Asia bans imports of pork from Germany over fears of African swine fever

GERMANY – Germany’s pork producers have been cut off from key Asian markets after a boar with African swine fever was reported, a major setback in an already challenging year for meat producers following COVID-19 outbreaks at plants.

Japan joined China, South Korea and Singapore in halting German pork imports. The bans followed quickly after German officials confirmed the presence of the porcine plague in the carcass of a wild boar.

African swine fever spreads through contact with infected animals and can also be spread by people and trucks. It is almost always fatal in pigs but does not harm people.

Germany has sought a limited, regional ban on exports as the outbreak near the Polish border is hundreds of kilometres from the major producing region in north-west Germany. Whereas the concept of a regional ban exists in intra-EU trade, China has so far stuck to a national ban.

German exports included large tonnages of pig parts such as ears, noses and feet which are regarded as delicacies in Asia but are unwanted in Europe.

German pork exports to China are worth around 1 billion euros (922.7 million pounds) annually, and volumes had doubled in the first four months of this year on soaring demand after Chinese output shrank around 20%.

“The Chinese export stop is a hard blow for farmers and for industry in Germany,” said André Vielstaedte, spokesperson for Germany’s largest meat-packer and exporter Toennies.

While announcing the latest ban on Saturday, Chinese officials said the measure would go into effect immediately, meaning all of the pork imported from Germany would be either destroyed or sent back. China has been struggling with its own ASF outbreak since late 2018.

Some 70 percent of German pork exports is shipped to other EU countries, but about one-quarter ends up in Asia.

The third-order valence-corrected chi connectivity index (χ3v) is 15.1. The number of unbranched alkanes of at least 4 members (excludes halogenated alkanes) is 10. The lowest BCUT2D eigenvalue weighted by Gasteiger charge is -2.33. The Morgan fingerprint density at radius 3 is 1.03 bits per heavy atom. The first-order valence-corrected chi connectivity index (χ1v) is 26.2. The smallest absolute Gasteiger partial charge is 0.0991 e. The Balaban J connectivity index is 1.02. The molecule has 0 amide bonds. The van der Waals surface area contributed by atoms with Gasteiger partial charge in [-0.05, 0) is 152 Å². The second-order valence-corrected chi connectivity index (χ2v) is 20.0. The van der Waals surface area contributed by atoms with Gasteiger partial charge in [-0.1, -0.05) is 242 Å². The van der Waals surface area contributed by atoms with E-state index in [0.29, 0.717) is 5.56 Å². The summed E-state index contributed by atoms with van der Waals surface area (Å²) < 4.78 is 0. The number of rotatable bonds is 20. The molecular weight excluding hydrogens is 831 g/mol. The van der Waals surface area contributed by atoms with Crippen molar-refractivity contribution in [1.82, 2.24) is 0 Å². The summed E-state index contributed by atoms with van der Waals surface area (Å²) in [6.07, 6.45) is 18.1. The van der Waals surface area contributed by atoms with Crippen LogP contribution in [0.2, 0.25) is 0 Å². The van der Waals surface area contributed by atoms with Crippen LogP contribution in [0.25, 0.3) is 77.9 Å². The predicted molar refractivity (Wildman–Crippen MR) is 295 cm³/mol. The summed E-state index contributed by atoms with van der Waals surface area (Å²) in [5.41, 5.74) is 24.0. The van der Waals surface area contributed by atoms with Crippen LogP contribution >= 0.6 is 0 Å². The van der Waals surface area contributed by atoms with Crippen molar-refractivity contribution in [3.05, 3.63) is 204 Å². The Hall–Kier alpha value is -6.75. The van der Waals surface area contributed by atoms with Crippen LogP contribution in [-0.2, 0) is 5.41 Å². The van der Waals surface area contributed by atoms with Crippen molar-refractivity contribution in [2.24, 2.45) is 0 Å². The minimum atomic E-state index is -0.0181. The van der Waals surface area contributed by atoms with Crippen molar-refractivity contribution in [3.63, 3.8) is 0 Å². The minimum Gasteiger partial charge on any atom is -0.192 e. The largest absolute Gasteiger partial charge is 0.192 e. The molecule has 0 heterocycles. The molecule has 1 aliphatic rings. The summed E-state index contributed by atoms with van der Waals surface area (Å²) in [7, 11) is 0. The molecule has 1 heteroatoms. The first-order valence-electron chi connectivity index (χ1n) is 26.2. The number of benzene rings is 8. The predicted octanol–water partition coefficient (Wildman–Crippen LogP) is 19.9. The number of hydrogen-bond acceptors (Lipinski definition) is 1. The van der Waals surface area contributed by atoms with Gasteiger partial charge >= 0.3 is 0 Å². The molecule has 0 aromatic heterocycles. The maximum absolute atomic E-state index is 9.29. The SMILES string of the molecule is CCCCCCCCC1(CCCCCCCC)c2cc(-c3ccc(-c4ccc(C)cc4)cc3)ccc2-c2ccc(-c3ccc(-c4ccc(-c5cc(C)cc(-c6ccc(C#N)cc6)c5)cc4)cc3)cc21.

The restrictions mark a heavy blow for the German meat industry, which had already been shaken by outbreaks of coronavirus in several large meat processing plants earlier this year. The outbreaks also drew nationwide attention to abysmal housing and working conditions for the employees.

The ban of German shipments should, therefore, provide major opportunity for rival exporters and CME lean hog futures have risen to a six-month high.

“I think Germany’s pork sales to China will be replaced by a series of other exporters such as the United States, Spain, Canada and Brazil. Some EU exporters are also likely to seek extra sales such as the Netherlands and Denmark,” said Rabobank analyst Justin Sherrard.

In August, Brazil sold 50,700 tonnes of pork to China, up 168% from the same month a year ago and accounting for more than half of total export sales of 98,500 tonnes, according to ABPA, the association representing pork and poultry processors.

Canada, another major pork exporter, has limited room to increase volumes with China which already accounts for nearly half of Canada’s pork exports, said Richard Davies, Executive Vice-President of Sales at Olymel lp, one of Canada’s biggest pork shippers.

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The country’s other big pork processor, Maple Leaf Foods, is suspended from shipping to China from its Brandon, Manitoba plant after a COVID-19 outbreak there.

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